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Roundup-New investments in Seafood

Friday, May 25 08:24:37

Minister for the Marine Simon Coveney is to announce a E15.5 million investment in seafood processing today which should create more than 140 jobs around the coastline. Mr Coveney will outline details of investments by 21 companies, supported by grants of E3.2 million under an EU co-funded seafood processing business scheme. The companies, based in six coastal counties from Donegal to Cork to Louth, aim to increase sales of "added value" seafood by almost E44 million over the next three years. Mr Coveney believes the investments demonstrate confidence in the sector as a high growth area of the economy, and show a willingness by Irish companies to meet the strong global demand for Irish seafood.

The investment scheme is administered by Bord Iascaigh Mhara, and follows a previous investment of E7 million by 21 companies last year. The State's food harvest strategy forecasts potential revenue growth of E300 million in seafood by 2020, increasing employment by 3,000.

The companies making investments and that have been approved for grants include: Sofrimar Ltd , Kilmore Quay, Co Wexford; Dunns Seafare Ltd, Jamestown Business Park, Finglas, Dublin; Atlantis Seafoods Wexford Ltd, Wexford; Shellfish De La Mer, Dinish Island, Castletownbere, Co Cork; Rockabill Shellfish Ltd, Balbriggan, Co Dublin; Sean Ward Fish Exports Ltd., Killybegs Co Donegal; Iasc Mara Teo.,Rossaveal, Co Galway; Earagail Eisc Teo Meenaneary, Carrick, Co Donegal; Charlie Vial (Fish Merchant) Ltd, Dunkineely, Co Donegal; and Premier Fish Ltd, Kinncaslagh, Co Donegal. The Irish Times

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A High Court judge in London found that Bank of Ireland's director of business banking Mark Cunningham was "hiding something" in evidence in a case won by the bank against its former head of business banking in Britain. Mr Justice Geoffrey Vos ruled this week in favour of the bank against Syed Jaffery, head of business banking in its British bank, and his associate Pritpal Gill, but the judge was critical of the testimony of several bank executives.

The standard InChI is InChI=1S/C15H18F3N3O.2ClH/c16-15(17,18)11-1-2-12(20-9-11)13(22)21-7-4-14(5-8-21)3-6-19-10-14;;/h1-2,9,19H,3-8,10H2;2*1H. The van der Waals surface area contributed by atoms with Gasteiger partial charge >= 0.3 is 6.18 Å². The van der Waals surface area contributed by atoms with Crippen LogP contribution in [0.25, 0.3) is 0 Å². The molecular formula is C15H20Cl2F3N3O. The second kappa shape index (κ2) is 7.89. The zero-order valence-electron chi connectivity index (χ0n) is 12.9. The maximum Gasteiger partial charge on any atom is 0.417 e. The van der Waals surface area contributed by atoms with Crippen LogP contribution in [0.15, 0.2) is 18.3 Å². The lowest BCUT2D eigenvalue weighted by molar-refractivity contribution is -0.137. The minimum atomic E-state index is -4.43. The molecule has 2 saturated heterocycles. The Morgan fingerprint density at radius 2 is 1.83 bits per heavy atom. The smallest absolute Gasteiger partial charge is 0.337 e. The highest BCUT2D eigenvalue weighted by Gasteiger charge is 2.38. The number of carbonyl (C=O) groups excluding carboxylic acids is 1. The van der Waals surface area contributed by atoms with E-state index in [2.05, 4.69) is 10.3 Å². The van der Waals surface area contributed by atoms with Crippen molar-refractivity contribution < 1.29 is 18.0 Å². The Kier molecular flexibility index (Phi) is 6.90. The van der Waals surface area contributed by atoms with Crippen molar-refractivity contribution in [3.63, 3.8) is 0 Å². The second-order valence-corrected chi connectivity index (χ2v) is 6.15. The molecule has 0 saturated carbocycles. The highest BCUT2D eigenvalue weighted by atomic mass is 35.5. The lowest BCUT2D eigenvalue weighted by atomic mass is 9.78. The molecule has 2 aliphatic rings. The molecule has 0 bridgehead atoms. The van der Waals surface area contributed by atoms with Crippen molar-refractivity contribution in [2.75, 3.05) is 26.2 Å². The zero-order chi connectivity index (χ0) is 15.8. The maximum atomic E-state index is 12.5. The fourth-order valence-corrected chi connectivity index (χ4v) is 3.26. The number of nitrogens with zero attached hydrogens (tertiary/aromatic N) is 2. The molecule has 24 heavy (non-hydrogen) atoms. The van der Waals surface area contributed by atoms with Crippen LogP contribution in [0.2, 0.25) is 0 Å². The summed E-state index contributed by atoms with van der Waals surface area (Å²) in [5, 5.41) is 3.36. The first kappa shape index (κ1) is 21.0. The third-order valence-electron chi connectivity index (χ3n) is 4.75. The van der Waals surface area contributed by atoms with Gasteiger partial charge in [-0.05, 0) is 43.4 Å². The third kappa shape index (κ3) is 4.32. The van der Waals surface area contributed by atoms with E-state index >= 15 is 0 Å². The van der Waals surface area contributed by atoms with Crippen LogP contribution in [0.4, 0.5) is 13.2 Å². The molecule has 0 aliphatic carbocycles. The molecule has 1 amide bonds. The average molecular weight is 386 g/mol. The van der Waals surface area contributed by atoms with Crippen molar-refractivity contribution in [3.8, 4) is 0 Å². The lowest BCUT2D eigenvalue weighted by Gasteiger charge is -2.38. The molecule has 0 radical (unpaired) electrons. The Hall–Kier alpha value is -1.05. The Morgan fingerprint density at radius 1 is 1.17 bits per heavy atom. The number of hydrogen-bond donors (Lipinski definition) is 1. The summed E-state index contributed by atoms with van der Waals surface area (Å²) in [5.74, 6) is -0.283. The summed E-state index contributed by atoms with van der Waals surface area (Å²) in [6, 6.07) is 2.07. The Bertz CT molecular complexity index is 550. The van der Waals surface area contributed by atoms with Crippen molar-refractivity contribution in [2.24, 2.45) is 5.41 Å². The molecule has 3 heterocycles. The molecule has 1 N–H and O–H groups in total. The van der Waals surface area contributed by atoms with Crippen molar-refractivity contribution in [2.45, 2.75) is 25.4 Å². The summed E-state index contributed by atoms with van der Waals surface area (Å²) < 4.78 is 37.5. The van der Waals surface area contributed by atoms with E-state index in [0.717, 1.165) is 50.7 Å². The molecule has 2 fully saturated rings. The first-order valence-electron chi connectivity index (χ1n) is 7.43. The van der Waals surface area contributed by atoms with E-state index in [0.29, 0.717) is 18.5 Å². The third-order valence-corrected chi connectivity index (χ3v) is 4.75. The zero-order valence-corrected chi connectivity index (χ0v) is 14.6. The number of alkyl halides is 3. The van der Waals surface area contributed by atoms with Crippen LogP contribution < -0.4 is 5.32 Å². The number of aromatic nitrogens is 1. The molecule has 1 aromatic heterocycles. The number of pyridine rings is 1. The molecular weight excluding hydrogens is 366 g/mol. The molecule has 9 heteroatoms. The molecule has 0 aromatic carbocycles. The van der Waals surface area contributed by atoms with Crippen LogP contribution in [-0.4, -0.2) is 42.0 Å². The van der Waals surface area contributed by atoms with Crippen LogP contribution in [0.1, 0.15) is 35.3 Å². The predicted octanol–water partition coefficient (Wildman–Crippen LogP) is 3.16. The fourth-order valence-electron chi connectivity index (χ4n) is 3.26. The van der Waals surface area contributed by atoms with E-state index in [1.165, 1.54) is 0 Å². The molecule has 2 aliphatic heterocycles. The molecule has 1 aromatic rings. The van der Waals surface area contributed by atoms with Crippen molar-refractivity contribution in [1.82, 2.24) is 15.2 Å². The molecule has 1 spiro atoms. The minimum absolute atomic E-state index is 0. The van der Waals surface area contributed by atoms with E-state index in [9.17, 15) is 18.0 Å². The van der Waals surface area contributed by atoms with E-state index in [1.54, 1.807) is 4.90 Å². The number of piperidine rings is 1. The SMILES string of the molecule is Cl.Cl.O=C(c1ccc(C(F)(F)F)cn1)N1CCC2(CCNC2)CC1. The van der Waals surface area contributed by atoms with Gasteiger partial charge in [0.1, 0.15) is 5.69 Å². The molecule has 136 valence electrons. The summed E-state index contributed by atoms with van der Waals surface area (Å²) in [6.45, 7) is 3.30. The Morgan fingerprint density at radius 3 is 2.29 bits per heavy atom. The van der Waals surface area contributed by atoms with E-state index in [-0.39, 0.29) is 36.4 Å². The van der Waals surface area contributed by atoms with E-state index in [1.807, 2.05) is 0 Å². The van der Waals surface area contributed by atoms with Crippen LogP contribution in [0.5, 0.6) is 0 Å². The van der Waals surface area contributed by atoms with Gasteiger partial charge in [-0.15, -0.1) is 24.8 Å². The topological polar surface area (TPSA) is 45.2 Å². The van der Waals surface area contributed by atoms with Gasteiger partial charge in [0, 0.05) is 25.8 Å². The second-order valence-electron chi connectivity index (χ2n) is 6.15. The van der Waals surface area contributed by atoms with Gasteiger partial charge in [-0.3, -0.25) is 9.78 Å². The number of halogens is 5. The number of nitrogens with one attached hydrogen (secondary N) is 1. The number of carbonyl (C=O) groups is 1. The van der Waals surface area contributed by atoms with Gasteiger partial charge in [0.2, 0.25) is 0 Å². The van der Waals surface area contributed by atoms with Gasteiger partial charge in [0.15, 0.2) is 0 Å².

The judge said Mr Jaffery had breached his fiduciary duties and accepted bribes by being promised an interest and investing in UK property projects supported by millions of pounds in loans from the bank without its prior consent. Mr Jaffery, who was fired in May, 2011, had claimed that Mr Cunningham had told him in 2009 to look for another job and that he could further his own business opportunities in the meantime.

He had also claimed he and his associate, Mr Gill, had been victimised because he had "blown the whistle" by claiming that the bank's UK operations was "a sham bank" as it was being operated from Dublin in breach of the UK financial regulator's rules. Mr Cunningham claimed that the first he heard about Mr Jaffery being a whistleblower was in the run-up to a Daily Mail article in May 2011 which outlined Mr Jaffery's "sham bank" allegations.

Mr Jaffery's claims, which the bank has rejected, were raised by Lord Ahmed in a letter last year to UK chancellor George Osborne. In a judgment on Wednesday, the judge said he "did not find Mr Cunningham's evidence wholly satisfactory" and referred to the former political connections of the bank executive, who was an economic adviser to Fine Gael leader John Bruton in the 1990s. The Irish Times